Just outside of a women and children’s hospital and research center in Qatar is a startling series of 14 gigantic bronze sculptures. At first, you’re not sure what you’re looking at, and then you realize it’s a newly fertilized human egg, dividing rapidly. Each subsequent sculpture shows another stage of gestation. The sculptures by Damien Hirst, called “The Miraculous Journey,” detail the journey of a newly fertilized life, from conception all the way to birth.
“Ultimately, the journey a baby goes through before birth is bigger than anything it will experience in its human life,” Hirst said. “I hope the sculpture will instill in the viewer a sense of awe and wonder at this extraordinary human process.”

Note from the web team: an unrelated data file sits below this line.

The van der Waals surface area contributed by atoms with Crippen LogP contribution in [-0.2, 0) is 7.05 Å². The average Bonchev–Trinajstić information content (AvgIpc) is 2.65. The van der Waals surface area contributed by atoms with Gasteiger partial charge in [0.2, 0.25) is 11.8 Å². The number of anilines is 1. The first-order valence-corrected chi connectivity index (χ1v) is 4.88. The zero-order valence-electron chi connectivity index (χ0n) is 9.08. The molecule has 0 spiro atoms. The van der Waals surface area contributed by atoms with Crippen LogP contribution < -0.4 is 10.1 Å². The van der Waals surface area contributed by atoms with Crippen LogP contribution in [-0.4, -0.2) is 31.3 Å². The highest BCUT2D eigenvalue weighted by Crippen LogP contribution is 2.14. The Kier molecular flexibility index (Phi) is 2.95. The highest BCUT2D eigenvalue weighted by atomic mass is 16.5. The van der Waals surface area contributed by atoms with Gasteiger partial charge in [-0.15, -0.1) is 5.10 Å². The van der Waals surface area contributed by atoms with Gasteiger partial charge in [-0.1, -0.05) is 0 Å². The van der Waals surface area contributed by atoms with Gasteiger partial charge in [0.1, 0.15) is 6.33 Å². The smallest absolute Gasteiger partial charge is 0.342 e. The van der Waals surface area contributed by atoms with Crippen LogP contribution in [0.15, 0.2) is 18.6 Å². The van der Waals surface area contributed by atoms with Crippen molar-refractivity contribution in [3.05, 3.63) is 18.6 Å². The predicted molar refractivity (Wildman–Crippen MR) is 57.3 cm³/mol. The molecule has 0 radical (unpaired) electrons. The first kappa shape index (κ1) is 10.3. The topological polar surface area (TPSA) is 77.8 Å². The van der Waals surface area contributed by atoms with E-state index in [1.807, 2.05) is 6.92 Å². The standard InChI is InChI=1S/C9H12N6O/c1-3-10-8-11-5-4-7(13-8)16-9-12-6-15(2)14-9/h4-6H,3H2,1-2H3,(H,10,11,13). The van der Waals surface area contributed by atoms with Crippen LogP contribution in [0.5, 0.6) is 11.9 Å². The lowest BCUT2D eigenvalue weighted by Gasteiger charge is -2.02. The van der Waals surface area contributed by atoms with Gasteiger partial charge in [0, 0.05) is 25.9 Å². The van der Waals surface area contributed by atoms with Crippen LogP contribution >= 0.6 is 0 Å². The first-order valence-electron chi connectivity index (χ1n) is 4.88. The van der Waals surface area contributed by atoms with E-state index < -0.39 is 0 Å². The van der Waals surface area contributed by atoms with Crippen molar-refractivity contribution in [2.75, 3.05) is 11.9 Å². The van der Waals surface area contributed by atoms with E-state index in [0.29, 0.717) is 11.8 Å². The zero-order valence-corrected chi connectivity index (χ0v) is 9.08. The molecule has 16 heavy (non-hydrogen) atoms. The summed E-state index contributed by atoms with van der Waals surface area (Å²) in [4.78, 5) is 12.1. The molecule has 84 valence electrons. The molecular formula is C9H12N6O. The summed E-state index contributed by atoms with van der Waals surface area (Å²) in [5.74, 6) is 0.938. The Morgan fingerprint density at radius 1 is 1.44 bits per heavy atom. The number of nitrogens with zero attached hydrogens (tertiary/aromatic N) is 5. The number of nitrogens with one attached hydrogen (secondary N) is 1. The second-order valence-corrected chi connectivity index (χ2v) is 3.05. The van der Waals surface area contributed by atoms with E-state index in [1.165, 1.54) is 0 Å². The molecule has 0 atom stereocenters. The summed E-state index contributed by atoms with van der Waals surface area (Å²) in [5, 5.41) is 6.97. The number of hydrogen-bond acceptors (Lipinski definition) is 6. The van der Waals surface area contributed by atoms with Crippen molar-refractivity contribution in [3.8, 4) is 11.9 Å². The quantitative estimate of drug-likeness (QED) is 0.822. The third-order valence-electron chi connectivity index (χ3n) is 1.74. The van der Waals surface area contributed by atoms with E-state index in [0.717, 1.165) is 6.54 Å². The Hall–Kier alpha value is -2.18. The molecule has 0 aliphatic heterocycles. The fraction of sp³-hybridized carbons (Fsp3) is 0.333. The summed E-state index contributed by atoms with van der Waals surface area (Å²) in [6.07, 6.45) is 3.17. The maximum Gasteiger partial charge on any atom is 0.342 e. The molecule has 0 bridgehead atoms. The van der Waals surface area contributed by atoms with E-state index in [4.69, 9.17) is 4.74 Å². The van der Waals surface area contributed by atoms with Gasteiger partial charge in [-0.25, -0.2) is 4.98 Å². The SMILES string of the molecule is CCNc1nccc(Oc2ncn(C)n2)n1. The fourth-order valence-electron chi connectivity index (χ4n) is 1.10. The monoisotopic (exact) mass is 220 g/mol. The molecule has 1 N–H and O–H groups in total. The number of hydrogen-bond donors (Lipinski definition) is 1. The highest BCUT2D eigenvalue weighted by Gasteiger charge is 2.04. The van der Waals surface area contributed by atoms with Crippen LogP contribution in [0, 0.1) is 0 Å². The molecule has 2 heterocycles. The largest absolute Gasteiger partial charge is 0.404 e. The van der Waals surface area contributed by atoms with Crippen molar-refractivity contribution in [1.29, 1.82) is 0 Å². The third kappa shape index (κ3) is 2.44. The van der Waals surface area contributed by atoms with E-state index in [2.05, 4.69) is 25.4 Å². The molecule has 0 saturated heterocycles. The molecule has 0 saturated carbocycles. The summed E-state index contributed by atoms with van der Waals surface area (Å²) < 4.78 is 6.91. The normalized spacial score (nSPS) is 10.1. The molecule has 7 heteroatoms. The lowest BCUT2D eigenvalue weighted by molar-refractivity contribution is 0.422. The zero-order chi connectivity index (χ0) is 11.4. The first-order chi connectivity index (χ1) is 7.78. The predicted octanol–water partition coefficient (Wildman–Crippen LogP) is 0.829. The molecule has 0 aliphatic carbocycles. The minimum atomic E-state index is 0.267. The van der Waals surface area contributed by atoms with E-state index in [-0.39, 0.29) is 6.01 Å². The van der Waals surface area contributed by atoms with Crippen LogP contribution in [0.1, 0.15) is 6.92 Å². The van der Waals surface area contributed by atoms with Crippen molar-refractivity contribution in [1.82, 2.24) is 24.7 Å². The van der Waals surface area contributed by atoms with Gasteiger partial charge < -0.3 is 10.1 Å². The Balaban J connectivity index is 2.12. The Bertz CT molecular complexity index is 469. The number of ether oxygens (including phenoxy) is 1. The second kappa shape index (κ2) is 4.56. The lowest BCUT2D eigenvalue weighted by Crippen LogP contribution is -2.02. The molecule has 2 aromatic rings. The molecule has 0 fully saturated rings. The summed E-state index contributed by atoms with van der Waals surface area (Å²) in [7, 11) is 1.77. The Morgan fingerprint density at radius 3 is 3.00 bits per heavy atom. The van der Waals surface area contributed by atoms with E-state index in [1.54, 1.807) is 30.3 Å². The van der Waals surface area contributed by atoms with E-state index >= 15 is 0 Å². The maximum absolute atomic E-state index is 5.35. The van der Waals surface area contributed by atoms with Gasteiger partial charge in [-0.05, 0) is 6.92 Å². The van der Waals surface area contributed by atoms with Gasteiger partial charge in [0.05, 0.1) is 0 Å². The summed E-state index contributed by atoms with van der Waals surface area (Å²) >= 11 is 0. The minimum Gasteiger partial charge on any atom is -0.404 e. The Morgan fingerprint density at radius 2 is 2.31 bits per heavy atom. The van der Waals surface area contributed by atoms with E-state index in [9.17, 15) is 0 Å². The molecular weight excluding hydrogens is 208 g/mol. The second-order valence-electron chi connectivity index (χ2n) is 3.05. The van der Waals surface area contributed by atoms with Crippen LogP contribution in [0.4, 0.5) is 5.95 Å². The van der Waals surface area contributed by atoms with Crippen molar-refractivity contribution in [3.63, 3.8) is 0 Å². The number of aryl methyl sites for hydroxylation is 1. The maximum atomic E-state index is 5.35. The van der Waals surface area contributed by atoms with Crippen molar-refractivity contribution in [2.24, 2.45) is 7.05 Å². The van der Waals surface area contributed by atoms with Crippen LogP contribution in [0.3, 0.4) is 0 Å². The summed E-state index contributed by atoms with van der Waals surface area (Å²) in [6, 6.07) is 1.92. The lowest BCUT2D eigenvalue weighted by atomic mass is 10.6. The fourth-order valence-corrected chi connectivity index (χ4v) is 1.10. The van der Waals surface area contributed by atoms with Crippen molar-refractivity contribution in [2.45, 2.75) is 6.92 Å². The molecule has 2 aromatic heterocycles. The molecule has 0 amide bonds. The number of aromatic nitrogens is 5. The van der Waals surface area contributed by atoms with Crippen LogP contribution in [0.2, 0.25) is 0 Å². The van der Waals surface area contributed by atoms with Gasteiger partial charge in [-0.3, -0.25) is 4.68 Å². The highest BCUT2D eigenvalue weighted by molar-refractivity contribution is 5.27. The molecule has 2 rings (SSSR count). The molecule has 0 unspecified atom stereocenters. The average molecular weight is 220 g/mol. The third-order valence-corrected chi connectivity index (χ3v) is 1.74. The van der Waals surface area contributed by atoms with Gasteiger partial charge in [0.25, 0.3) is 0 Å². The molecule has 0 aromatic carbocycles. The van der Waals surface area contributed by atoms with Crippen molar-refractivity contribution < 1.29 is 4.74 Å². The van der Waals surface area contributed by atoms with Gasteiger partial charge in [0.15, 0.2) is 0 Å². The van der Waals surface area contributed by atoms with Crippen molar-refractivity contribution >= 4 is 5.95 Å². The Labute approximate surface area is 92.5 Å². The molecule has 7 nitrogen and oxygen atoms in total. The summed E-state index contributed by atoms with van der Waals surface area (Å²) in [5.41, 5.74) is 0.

The hospital actually unveiled the statues in 2013, but they were covered up again for five years until this November, on account of the controversy they caused. (A 46-foot-tall naked baby isn’t exactly an ordinary sight in the region.) Now, they have become a solidified landmark in Qatar, with every tourist stopping to take pictures of the thought-provoking art.
Hirst’s sculptures include various scenarios a fetus might encounter in the womb — one shows a fetus in the transverse position, another shows twins in utero. Most startling of all, and strangely quite lovely, are the first sculptures in the line, when the new embryo looks unfamiliar to our eyes. His tail hasn’t disappeared, his head isn’t rounded out yet — but this stage too, is part of a person’s life. We all looked like that once. Strange and miraculous as it truly is, it’s also about the most ordinary thing in the world.